Ultimate Fighting Championship (UFC) champions are fighters who have won UFC championships. At the time of the UFC's inception in 1993, mixed martial arts was unsanctioned in the United States, and did not include weight classes. Instead of the traditional championship model, the UFC held tournaments with the winner receiving a permanent appellation. In response to criticism from Senator John McCain that saw the loss of its television deal and the banning of the sport in thirty-six states, the UFC increased its cooperation with state athletic commissions and introduced weight classes in 1997, starting with UFC 12, and began introducing weight-specific titles.
The original codification for weight classes introduced only two divisions: heavyweight, which grouped together all competitors above 200 pounds (91 kg), and lightweight, which encompassed all competitors 199 pounds (90 kg) and under. At UFC 14 the lightweight division would be renamed to middleweight, though it would still encompass all fighters 199 pounds (90 kg) and under. The lightweight moniker would later return at UFC 16 with a new division consisting of those competitors 170 pounds (77 kg) and under. Two years later a fourth weight class, the bantamweight division, arrived at UFC 26 and included all fighters 155 pounds (70 kg) and under.
In 2000, the New Jersey State Athletic Control Board completely took over MMA regulation in its home state and developed new rules and weight classes that eventually became the de facto rule set for all mixed martial arts. The UFC realigned their weight classes to comply with these new regulations in 2001, beginning with UFC 31. At the time, this brought the total number of active divisions in the UFC to five: lightweight, welterweight, middleweight, light heavyweight, and heavyweight.
It would be nearly ten years before the UFC would expand their divisional offerings to include any of the lower weight classes. The first additions came in late 2010 when the UFC merged with their sister organization World Extreme Cagefighting (WEC). Due to the WEC's focus on lighter weight fighters, this merger necessitated the addition of both the featherweight and bantamweight divisions to the UFC, starting with the The Ultimate Fighter season 12 finale. In early 2012 the UFC decided they would delve even further into the lower weight classes when they announced the introduction of the flyweight division to their ranks, beginning with UFC on FX: Alves vs. Kampmann.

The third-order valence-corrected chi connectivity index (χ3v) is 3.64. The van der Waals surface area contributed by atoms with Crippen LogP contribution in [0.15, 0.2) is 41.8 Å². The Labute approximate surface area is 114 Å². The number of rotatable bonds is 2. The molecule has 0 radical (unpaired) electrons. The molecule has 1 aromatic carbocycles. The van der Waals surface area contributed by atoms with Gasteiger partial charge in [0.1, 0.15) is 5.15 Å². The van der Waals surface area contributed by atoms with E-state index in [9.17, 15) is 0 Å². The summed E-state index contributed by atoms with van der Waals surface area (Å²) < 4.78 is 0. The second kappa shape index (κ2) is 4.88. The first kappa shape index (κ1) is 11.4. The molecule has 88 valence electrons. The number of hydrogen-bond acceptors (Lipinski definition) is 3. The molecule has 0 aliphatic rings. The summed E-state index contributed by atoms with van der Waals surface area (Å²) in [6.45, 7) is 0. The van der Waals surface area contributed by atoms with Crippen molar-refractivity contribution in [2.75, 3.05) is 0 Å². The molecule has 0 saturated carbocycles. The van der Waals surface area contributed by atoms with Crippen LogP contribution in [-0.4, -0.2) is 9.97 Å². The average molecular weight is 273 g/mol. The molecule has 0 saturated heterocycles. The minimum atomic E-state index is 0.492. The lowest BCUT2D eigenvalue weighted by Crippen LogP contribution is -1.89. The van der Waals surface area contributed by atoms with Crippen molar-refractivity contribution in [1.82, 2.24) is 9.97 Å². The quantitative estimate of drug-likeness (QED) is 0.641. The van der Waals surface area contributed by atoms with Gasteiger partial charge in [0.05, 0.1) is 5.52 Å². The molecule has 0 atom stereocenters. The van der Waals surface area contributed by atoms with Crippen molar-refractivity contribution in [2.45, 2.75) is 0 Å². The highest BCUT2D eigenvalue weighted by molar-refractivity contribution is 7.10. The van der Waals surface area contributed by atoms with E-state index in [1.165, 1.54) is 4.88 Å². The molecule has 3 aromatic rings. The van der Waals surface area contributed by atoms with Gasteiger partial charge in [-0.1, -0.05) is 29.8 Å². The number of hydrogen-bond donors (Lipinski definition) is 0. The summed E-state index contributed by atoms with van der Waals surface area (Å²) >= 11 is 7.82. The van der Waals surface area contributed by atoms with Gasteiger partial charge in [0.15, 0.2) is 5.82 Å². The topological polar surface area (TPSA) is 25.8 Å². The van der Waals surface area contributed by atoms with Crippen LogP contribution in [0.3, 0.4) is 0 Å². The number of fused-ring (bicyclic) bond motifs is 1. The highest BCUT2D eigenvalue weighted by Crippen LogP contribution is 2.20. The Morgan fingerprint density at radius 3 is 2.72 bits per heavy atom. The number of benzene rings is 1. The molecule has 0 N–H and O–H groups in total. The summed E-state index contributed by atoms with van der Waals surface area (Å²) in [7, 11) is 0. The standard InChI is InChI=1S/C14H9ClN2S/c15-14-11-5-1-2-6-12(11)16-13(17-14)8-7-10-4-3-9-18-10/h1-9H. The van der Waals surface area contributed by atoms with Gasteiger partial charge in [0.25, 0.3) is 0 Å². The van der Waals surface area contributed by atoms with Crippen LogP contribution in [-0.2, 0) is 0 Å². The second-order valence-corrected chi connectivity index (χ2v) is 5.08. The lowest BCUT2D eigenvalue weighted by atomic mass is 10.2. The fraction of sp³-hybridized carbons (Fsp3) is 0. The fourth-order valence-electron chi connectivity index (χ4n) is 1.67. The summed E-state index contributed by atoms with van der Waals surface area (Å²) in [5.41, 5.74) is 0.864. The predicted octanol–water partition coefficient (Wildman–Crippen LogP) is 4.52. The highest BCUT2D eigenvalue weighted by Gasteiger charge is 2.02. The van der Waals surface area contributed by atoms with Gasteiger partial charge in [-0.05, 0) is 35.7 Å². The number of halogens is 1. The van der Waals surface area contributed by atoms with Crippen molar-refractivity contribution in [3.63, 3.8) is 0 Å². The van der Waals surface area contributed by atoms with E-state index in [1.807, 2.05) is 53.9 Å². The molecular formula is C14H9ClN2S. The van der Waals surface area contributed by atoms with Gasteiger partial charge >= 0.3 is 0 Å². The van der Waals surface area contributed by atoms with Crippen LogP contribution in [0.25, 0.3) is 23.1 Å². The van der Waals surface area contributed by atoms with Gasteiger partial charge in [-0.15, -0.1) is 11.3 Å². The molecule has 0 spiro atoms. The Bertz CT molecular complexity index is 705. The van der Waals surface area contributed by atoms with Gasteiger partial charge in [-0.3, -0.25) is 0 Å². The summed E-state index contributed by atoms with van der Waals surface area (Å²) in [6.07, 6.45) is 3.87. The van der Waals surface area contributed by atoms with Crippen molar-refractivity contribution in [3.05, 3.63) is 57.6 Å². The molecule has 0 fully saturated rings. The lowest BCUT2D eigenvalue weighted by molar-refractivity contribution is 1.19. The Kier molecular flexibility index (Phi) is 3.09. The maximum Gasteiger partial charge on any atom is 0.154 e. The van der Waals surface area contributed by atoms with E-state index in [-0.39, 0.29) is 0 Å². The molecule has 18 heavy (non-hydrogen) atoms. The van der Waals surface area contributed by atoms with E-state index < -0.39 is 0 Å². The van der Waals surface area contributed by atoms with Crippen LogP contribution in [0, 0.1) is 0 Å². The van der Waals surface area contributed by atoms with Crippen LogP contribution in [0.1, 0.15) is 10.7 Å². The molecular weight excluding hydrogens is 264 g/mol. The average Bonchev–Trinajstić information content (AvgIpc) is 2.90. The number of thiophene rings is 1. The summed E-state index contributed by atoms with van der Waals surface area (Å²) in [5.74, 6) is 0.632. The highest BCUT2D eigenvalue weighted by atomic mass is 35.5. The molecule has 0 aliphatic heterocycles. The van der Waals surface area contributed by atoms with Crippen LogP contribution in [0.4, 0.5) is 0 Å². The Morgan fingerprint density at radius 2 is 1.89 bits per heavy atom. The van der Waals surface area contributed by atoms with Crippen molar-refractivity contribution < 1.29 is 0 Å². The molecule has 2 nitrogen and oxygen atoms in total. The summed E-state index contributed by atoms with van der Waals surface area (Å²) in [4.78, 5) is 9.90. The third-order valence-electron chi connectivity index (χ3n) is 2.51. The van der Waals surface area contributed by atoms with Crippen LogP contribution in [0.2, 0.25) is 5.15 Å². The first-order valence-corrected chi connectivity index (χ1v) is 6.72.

In November 2012, as a result of the forthcoming dissolution of their sister organization Strikeforce, the UFC announced they would be adding female fighters to their roster for the first time in the promotion's history. Initially, only the women's bantamweight division was brought over, with the division's premiere bout taking place at UFC 157. A little over a year later, the UFC announced they would be expanding their weight classes for female fighters with the addition of a women's strawweight division, the first bout took place at UFC Fight Night: Cowboy vs. Miller. In late 2016, a featherweight division was introduced for the women with the first bout to be for the inaugural championship at UFC 208 on February 11, 2017. In that same year the UFC announced the Women's Flyweight division would officially be added, with the winner of the 26th season of The Ultimate Fighter to be named the inaugural champion.